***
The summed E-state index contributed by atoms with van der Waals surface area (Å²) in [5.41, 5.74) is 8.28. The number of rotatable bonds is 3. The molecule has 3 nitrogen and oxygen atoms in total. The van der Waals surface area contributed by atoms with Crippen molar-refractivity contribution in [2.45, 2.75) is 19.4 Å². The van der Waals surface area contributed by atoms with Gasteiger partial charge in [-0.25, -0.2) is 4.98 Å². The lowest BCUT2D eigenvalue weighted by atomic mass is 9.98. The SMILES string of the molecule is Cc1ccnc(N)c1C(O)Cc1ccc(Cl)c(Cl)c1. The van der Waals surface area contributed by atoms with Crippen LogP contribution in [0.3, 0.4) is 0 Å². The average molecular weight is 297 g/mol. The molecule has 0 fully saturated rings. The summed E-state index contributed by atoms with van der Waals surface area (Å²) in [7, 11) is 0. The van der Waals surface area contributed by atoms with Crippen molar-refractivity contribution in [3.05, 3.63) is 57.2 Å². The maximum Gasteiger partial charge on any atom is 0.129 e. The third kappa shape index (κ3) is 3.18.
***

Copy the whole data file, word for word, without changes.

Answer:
The summed E-state index contributed by atoms with van der Waals surface area (Å²) in [5.41, 5.74) is 8.28. The number of rotatable bonds is 3. The molecule has 3 nitrogen and oxygen atoms in total. The van der Waals surface area contributed by atoms with Crippen molar-refractivity contribution in [2.45, 2.75) is 19.4 Å². The van der Waals surface area contributed by atoms with Gasteiger partial charge in [-0.25, -0.2) is 4.98 Å². The lowest BCUT2D eigenvalue weighted by atomic mass is 9.98. The SMILES string of the molecule is Cc1ccnc(N)c1C(O)Cc1ccc(Cl)c(Cl)c1. The van der Waals surface area contributed by atoms with Crippen LogP contribution in [0.3, 0.4) is 0 Å². The average molecular weight is 297 g/mol. The molecule has 0 fully saturated rings. The summed E-state index contributed by atoms with van der Waals surface area (Å²) in [7, 11) is 0. The van der Waals surface area contributed by atoms with Crippen molar-refractivity contribution in [3.05, 3.63) is 57.2 Å². The maximum Gasteiger partial charge on any atom is 0.129 e. The third kappa shape index (κ3) is 3.18.